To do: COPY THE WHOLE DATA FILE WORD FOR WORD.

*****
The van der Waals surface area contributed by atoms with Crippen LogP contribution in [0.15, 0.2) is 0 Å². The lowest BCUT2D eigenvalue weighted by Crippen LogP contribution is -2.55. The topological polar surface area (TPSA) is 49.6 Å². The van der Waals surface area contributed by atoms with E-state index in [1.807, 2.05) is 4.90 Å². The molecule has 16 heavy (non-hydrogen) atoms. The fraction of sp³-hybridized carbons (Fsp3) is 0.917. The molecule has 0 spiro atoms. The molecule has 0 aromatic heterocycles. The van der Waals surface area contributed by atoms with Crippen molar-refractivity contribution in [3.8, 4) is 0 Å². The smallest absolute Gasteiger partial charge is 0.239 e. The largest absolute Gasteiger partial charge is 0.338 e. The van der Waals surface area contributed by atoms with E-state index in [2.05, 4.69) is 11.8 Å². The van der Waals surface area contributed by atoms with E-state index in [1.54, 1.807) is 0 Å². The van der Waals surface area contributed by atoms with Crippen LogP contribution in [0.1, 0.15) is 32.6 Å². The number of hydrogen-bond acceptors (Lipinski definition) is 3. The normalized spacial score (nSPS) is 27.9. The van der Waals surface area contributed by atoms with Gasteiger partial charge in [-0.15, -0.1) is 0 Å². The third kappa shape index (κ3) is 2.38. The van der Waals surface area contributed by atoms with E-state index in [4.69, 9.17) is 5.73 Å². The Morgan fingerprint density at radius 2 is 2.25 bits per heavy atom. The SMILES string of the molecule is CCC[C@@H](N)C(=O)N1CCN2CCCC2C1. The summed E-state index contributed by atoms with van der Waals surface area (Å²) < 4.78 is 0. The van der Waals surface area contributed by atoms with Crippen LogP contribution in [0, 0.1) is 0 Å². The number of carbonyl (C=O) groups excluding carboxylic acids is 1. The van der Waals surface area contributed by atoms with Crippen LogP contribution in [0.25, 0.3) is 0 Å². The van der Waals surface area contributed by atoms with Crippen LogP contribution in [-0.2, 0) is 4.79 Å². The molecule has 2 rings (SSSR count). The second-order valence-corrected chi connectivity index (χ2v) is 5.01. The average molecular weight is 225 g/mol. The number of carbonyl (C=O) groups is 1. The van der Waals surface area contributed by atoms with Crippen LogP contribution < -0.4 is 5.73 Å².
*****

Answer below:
The van der Waals surface area contributed by atoms with Crippen LogP contribution in [0.15, 0.2) is 0 Å². The lowest BCUT2D eigenvalue weighted by Crippen LogP contribution is -2.55. The topological polar surface area (TPSA) is 49.6 Å². The van der Waals surface area contributed by atoms with E-state index in [1.807, 2.05) is 4.90 Å². The molecule has 16 heavy (non-hydrogen) atoms. The fraction of sp³-hybridized carbons (Fsp3) is 0.917. The molecule has 0 spiro atoms. The molecule has 0 aromatic heterocycles. The van der Waals surface area contributed by atoms with Crippen molar-refractivity contribution in [3.8, 4) is 0 Å². The smallest absolute Gasteiger partial charge is 0.239 e. The largest absolute Gasteiger partial charge is 0.338 e. The van der Waals surface area contributed by atoms with E-state index in [2.05, 4.69) is 11.8 Å². The van der Waals surface area contributed by atoms with E-state index in [1.54, 1.807) is 0 Å². The van der Waals surface area contributed by atoms with Crippen LogP contribution in [0.1, 0.15) is 32.6 Å². The number of hydrogen-bond acceptors (Lipinski definition) is 3. The normalized spacial score (nSPS) is 27.9. The van der Waals surface area contributed by atoms with Gasteiger partial charge in [-0.15, -0.1) is 0 Å². The third kappa shape index (κ3) is 2.38. The van der Waals surface area contributed by atoms with E-state index in [4.69, 9.17) is 5.73 Å². The Morgan fingerprint density at radius 2 is 2.25 bits per heavy atom. The SMILES string of the molecule is CCC[C@@H](N)C(=O)N1CCN2CCCC2C1. The summed E-state index contributed by atoms with van der Waals surface area (Å²) < 4.78 is 0. The van der Waals surface area contributed by atoms with Crippen LogP contribution in [0, 0.1) is 0 Å². The number of carbonyl (C=O) groups excluding carboxylic acids is 1. The van der Waals surface area contributed by atoms with Crippen LogP contribution in [0.25, 0.3) is 0 Å². The van der Waals surface area contributed by atoms with Crippen LogP contribution in [-0.2, 0) is 4.79 Å². The molecule has 2 rings (SSSR count). The second-order valence-corrected chi connectivity index (χ2v) is 5.01. The average molecular weight is 225 g/mol. The number of carbonyl (C=O) groups is 1. The van der Waals surface area contributed by atoms with Crippen LogP contribution < -0.4 is 5.73 Å².